“El arte de las ocho extremidades” destaca como una de las disciplinas más veneradas y completas, y está de moda, pero sus raíces se encuentran en la rica historia de Tailandia.
What is Muay Thai?
Muay Thai, also known as Thai boxing or the art of 8 limbs, is a fascinating Thai martial art. This discipline stands out for the use of fists, feet, elbows and knees, becoming an extremely complete and effective form of combat. A key difference between Muay Thai and many other combat sports is its emphasis on traditional elements such as the pre-fight dance ritual known as Wai Kru Ram Muay, the headdress (Mongkon) and the Sarama music, which accompanies each fight.
If you are considering entering the world of martial arts, Muay Thai (or thai boxing ) will not only provide you with an excellent way to Physical training and its movements are so useful that many have been incorporated into mixed martial arts, due to its efficiency and agility.
An epic origin
The beginnings of Muay Thai date back to the dawn of Thai history, when tribes and indigenous peoples engaged in hand-to-hand combat to protect themselves and preserve their territory. These primitive forms of combat gradually developed and, through ritualization, became an essential part of the culture of the area. But we find the first documentation of thai boxing in the country’s Sukhothai dynasty, dating back to roughly the 13th century.
According to Thailand’s historical records, with the birth of the first Thai army, it arose from the need to protect the kingdom, and soldiers were taught to fight both with and without weapons. Over time, this form of combat evolved and gave rise to Muay Boran and Muay Thai, as we know them today. Due to constant wars with neighboring kingdoms and tribes over the centuries, these disciplines became a way of life for the people of Siam, as Thailand used to be called.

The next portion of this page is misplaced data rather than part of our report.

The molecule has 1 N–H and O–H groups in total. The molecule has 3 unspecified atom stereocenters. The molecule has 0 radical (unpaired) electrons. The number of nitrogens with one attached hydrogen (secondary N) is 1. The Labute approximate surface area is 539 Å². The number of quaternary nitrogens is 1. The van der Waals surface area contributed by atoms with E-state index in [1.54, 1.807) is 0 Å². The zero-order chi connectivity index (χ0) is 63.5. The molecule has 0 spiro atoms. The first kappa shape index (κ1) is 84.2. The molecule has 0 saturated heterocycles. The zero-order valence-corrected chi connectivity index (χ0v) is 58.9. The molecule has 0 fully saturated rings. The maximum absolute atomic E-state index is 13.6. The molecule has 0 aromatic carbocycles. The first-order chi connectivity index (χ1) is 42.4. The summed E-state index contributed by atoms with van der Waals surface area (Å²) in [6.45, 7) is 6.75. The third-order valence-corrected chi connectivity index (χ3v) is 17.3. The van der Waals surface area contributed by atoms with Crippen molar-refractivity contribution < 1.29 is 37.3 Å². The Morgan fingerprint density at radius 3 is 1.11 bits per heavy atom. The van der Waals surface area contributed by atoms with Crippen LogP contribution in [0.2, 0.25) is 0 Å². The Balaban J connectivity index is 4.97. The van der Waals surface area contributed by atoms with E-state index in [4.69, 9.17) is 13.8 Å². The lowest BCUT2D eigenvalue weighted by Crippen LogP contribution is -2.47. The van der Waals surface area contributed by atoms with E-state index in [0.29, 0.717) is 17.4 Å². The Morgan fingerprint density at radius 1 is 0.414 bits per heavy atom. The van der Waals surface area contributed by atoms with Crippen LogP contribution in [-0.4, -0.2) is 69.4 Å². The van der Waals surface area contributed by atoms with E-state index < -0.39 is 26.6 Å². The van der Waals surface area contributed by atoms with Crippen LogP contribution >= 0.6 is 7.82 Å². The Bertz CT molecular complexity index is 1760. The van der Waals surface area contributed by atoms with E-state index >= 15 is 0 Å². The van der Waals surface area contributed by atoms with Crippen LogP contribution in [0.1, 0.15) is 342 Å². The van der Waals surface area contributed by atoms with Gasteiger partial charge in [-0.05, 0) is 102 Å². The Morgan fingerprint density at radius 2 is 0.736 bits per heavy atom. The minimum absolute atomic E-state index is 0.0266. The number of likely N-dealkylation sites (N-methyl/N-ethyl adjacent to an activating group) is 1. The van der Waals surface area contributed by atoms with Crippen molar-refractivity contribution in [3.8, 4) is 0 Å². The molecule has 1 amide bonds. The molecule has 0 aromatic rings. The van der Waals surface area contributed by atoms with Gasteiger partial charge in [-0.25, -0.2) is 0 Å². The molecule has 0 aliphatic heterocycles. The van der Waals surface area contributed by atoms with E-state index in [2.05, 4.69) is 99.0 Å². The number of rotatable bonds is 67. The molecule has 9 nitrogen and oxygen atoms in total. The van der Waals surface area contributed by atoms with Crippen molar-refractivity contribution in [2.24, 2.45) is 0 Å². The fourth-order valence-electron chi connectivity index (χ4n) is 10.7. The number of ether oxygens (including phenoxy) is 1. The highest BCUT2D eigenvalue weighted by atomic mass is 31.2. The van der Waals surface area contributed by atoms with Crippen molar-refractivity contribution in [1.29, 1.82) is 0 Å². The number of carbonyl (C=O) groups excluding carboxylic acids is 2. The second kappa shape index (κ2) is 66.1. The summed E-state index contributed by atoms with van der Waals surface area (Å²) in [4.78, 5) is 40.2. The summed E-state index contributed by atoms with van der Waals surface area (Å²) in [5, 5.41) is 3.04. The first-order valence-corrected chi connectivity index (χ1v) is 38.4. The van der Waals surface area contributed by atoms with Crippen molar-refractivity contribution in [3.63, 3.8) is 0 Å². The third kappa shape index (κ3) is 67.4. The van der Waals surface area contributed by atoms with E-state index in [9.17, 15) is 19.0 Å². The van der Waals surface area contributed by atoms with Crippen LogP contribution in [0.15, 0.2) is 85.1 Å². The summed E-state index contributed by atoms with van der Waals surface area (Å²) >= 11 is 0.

Una mujer sentada sola en un antiguo templo de Ayutthaya, Tailandia
One of the most famous stories of Muay Thai is related to the courageous Nai Khanom Tom, during the Ayutthaya period. His image has become popular for his fearlessness, resilience, and strength as a warrior. Nai Khanom Tom is said to have defeated nine Burmese fighters, one after another, while imprisoned after the kingdom of Siam was under siege. This historic event, though shrouded in myth, is now celebrated as Muay Thai Day, which is commemorated annually on March 17.
During the era of the Rattanakosin Kingdom, which spanned from the 18th century to the early 20th century, this martial art officially acquired the status of a national sport, and regulations were introduced, the classes of Muay Thai regulated and the rules for its practice that we know today.
Muay Thai Day is not a public holiday in the country, but we hold commemorative events in various stadiums and training academies: and it is a very important day for the city of Ayutthaya, the home of the legendary figure of Nai Khanom Tom.
An expanding martial art